Please SKIP to next heading if you don’t want to read the TERRIBLE EVENT that changed the way I fly completely.

 

I was supposed to fly KUL2 (Kuala Lumpur Low-cost terminal) to Mumbai that was supposed to depart at 7 15 PM Malaysian time. I reached Airport in time and finished my check-in procedure and cleared the immigrations and went to priority pass lounge. There was no sign that the flight would be canceled. I stayed in the lounge for a while till clock striked 6 30 PM which was supposed to be boarding time for my flight. I went to my gate and didn’t find any agent. I looked around and found that my flight has been canceled. As this country was not my home network, I didn’t receive any text message from Airline that my flight has been canceled. I was flying from Bangkok and hence I didn’t have a local sim or currency. I had to come out of Passport controlled area and cancel my immigration status.

I stood in line with all passengers to get our tickets re-ticketed for next day. I was given 2 options by airlines. They would refund me Rs 2000 as my ticket was non-refundable and I can go to any airline of my choice. I didn’t have any idea about award tickets at that time. Rs 2000 was like nothing as buying last second ticket was 10x expensive.  Like all other people, I chose to stay with the airline hoping that they would find a connection for me next day. After those passengers were given an option that they could collect the bags from the airline or they could leave the bags with the Airline. I thought it was a just overnight thing and hence didn’t need my bags. I had a backpack with all the clothes I wanted. We were told that they had booked a hotel for us in Nilai, instead of Kuala Lumpur.  They made us stay in Aston Hotel Putra Nilai which is considered one of the worst hotels in the region. The hotel didn’t have any vegetarian food. I come from Jain family and didn’t have anything to consume at the hotel.

I was out of local currency as I was supposed to be on my last leg to my homeland. There was nothing around the hotel where we could find vegetarian food.  They didn’t give us any coupons to consume anything at the airport or any allowance near the hotel.

This is email I received from the Airline:–

Dear Sir/Madam/Mr/Miss,

 

Malindo OD215 KLIA2-MUMBAI on 12OCT14 has been merged with OD215 on 13OCT14 depart at 1915Hrs. For enquiries call +603-78415388 (9am-9pm)daily

We would appreciate it if you would contact Malindo Air Call Center for further assistance.

Malaysia: +603- 7841 5388

(Operating Hours Mon -Sunday 9am-9pm)

India: +91 18605008866    

(Operating Hours Mon -Saturday 8am-8pm)

We apologies for the inconvenience caused.

Regards

Reservation Control Team

There were few more emails from airlines about further delays. It had already been 2 days without any food. They collected us from the hotel and put us back in the airport. At Airport we got to know that flight has been delayed few more hours and chances are they would send us back the to hotel again. There was overcrowding. Money they were willing to refund was not full money but partial money after cancellation charges.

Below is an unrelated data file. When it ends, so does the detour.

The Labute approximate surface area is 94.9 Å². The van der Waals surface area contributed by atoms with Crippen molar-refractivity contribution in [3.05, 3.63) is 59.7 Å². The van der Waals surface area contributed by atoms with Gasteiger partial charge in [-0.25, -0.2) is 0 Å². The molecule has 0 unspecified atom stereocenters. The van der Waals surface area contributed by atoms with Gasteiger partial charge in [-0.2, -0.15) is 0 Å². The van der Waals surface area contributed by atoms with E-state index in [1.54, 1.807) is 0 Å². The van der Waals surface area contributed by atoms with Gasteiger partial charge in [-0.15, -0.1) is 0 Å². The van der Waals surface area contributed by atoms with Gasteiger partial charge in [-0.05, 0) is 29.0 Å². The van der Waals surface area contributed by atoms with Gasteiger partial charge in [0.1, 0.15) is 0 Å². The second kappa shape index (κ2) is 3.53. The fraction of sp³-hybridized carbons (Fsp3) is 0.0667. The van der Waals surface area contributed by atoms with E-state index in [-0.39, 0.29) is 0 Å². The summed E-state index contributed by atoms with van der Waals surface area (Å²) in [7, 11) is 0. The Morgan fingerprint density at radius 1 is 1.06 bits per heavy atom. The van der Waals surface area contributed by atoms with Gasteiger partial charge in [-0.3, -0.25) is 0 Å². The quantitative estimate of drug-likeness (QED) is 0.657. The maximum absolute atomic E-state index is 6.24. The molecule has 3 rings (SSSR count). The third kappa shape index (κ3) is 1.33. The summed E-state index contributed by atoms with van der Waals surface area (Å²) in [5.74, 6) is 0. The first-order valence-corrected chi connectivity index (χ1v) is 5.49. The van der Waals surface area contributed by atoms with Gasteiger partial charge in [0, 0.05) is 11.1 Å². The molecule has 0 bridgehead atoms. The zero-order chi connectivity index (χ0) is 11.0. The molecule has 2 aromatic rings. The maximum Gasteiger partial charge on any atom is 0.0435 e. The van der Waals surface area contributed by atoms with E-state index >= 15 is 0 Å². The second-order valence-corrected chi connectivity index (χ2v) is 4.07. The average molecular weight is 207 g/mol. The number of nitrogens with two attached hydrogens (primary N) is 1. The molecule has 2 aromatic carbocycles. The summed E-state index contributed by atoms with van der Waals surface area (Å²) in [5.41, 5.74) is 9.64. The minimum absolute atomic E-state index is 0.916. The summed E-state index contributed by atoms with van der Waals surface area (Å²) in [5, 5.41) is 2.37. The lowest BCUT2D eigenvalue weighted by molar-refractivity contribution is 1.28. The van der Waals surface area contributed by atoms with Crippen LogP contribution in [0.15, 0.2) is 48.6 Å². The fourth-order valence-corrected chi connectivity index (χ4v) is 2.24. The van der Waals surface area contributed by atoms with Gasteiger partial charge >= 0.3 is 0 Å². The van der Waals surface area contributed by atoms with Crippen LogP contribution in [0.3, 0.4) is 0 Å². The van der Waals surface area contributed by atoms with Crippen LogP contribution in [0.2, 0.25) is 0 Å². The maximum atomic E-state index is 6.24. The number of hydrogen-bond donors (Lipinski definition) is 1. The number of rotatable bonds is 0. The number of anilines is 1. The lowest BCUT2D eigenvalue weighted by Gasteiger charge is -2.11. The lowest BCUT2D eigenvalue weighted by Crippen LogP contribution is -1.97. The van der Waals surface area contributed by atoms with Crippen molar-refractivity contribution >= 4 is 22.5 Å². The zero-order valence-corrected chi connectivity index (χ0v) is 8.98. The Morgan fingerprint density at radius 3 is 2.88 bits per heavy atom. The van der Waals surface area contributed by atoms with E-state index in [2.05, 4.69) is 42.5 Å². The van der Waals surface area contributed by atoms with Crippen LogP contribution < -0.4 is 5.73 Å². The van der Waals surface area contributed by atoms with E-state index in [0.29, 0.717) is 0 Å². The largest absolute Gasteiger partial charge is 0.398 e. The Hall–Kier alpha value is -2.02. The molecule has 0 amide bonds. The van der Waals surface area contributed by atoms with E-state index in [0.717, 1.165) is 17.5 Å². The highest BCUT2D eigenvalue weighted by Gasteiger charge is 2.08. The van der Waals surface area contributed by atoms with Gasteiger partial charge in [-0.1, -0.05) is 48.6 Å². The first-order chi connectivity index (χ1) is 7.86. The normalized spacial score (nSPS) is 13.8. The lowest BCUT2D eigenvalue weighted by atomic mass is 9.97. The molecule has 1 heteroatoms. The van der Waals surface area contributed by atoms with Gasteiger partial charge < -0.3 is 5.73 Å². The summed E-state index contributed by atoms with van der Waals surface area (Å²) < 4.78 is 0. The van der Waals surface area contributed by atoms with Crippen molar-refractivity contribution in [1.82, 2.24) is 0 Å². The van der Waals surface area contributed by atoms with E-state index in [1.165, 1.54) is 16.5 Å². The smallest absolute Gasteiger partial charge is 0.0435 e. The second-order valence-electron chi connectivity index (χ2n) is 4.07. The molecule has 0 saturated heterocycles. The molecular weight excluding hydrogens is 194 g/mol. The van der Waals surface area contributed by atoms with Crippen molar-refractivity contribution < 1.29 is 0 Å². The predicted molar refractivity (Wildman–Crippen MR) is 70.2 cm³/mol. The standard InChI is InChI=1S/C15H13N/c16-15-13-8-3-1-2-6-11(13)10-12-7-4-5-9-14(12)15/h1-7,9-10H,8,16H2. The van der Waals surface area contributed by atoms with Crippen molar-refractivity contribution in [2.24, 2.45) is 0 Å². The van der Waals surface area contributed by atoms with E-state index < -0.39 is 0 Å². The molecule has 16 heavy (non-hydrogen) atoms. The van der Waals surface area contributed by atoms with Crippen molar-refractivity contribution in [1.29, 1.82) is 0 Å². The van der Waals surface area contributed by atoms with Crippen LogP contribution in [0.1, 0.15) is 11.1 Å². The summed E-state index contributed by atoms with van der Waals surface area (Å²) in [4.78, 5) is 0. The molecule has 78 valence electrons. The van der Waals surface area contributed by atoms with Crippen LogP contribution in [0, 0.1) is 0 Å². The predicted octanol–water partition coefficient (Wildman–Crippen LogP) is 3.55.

I reached airport and confirmed check in. I checked if they had my baggage for check in. The staff at counter confirmed that they did have my bags and I would receive it in India. After that I again cleared immigration and forgot about it. I expected to receive my bags in India.

Flight finally departed at 4 :50 AM and landed in India at about 10 45 AM Indian time. When we arrived we were put in holding pattern as an incoming flight was really late. When I arrived at baggage belt, I realized to my horror that my bag hadn’t arrived. All my stuff including house keys were present in the bag. I was asked by Airport staff to file a form and I would be delivered my bags within next 72 hours.

After constantly calling them, writing to them, going to their social media to get response from them and trying to reach someone to give me some answers for my baggage. My bag had lot of invaluable stuff. I would get their standard operating times.  Then I had to call them in Malaysia and talk to their call center there who had zero power over the situation. 

I went to their local office in Mumbai a few days later and got a number of a person who I could talk to in Malaysia. They provided me a number of representative. The representative promised me $500 for all my troubles that would be released to my account 4 months later. (That money never came) I had lost all my pen drives, memories worth 6 months of travel in them. They had my Singapore reverse bungee jump, Ferrari and Lamborghini F1 racing footage and what not.  All gifts I bought for my family was gone too.  The bag was stolen by the airline representatives as none of the people who stayed in the hotel got their bag ever. 

Hence, I realized that I don’t want to be stuck in the situation like this again. I have heard more stories like that. I had lost my bag once with the legacy carrier and they delivered the bag where I was living in a city/country where they had no flights flying. 

Legacy Carrier agreements

The legacy carriers, on the other hand, generally have some form of interline agreements between themselves. That means, for example, that if you are flying Mumbai to Newark via Heathrow on British Airways and your first segment is delayed, it’s pretty easy for the counter agent to move you over to American, Virgin Atlantic or Qatar Airways. As happened in my case, my flight at Mumbai got delayed by 4 hours and I was notified in advance and I would be missing my connection at Heathrow. The next flight was about 12 hours later to Newark. That changed my plans by a day. I contacted the airline and told them that it was unacceptable for me for so much delay. They transferred me to Virgin Atlantic with an upgrade as the Virgin Atlantic flight was full. I caught the same British Airways flight I was supposed to catch from Heathrow. However, I have seen that people get on much better flights than they actually paid for as currently happening with British Airways passengers due the strike. They are either getting Qatar or Oman Air which is far superior. 

Bottom line

I still don’t see any problem flying Category A low-cost because they are just low cost by the model. Sometimes the airfare difference is indeed massive. Especially, when you are flying around South East Asia, the airfare difference between Air Asia and flying Malaysian or Singapore or Thai Airways might be massive. 

Low cost makes sense in few scenarios. I would always prefer Indigo over Air India. However, being elite on 

Why do you like or dislike Low-Cost Airlines?

 

LEAVE A REPLY

Please enter your comment!
Please enter your name here